Identification and acknowledgment of prior credits and/or prior learning. Most students will have some prior high school or college credits that can be evaluated to meet the requirements. Many students will also have prior learning from their life, military, and/or work experiences. For example, forklift and flagger certification could count for some of the competencies for the occupational education distribution requirement, or first aid/CPR certification and/or a food handler’s permit could count for some of the competencies needed for the health distribution requirement. Programs have the authority to decide the required level of competency as well as what prior credit/learning can be counted as meeting distribution requirements as described in WAC 180-51-061 and WAC 180-51-066.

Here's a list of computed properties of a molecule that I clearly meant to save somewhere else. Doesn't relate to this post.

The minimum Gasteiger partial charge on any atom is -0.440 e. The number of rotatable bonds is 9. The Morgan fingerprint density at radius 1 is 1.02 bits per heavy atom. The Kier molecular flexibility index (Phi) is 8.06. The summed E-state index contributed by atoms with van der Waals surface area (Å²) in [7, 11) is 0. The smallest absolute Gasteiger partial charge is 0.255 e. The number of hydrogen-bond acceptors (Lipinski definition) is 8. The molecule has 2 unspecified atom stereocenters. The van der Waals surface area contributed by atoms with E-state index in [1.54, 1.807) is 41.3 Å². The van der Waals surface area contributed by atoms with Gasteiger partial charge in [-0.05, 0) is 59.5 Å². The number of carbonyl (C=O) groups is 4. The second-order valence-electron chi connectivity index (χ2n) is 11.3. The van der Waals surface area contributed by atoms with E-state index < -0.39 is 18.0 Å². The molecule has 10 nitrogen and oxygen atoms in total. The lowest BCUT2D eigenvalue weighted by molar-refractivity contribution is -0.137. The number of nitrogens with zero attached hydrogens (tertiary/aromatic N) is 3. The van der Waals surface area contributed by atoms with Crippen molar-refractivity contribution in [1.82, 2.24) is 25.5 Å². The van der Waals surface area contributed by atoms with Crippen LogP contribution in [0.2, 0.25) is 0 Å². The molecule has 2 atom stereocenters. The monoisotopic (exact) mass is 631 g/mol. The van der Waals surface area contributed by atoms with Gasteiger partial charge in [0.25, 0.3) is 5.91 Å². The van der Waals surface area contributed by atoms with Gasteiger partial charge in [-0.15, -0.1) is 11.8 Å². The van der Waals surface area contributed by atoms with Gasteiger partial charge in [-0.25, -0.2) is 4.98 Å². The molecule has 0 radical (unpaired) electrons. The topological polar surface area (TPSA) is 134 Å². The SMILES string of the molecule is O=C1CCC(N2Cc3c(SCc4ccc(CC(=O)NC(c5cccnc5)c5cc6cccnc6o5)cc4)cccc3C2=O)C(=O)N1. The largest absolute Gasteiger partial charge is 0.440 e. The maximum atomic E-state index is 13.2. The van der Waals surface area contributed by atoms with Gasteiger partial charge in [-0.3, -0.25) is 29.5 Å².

As part of the advising process, all transcripts should be evaluated as well as any evidence or assessment of prior learning. Portfolios may need to be developed to assess mastery of specific competencies. An additional four credits (for a total of up to eight credits) can be added to the Educational Interviewing course for the development of the portfolio. Most colleges require that the student complete at least one course at the college to earn a diploma, so the student may have to complete a course even if the student has enough prior credits in each of the required subjects.
Transcript evaluation of prior credits and prior learning
The evaluation of the transcript should include evaluation of prior high school and/or college credits and evidence of prior learning. It is helpful to give information to students about what they should bring to advisors. See Sample Checklists and Forms for Students includes resources useful for students to have prior to meeting with an advisor. Transcript Evaluation Forms can be as simple or complex as the program chooses.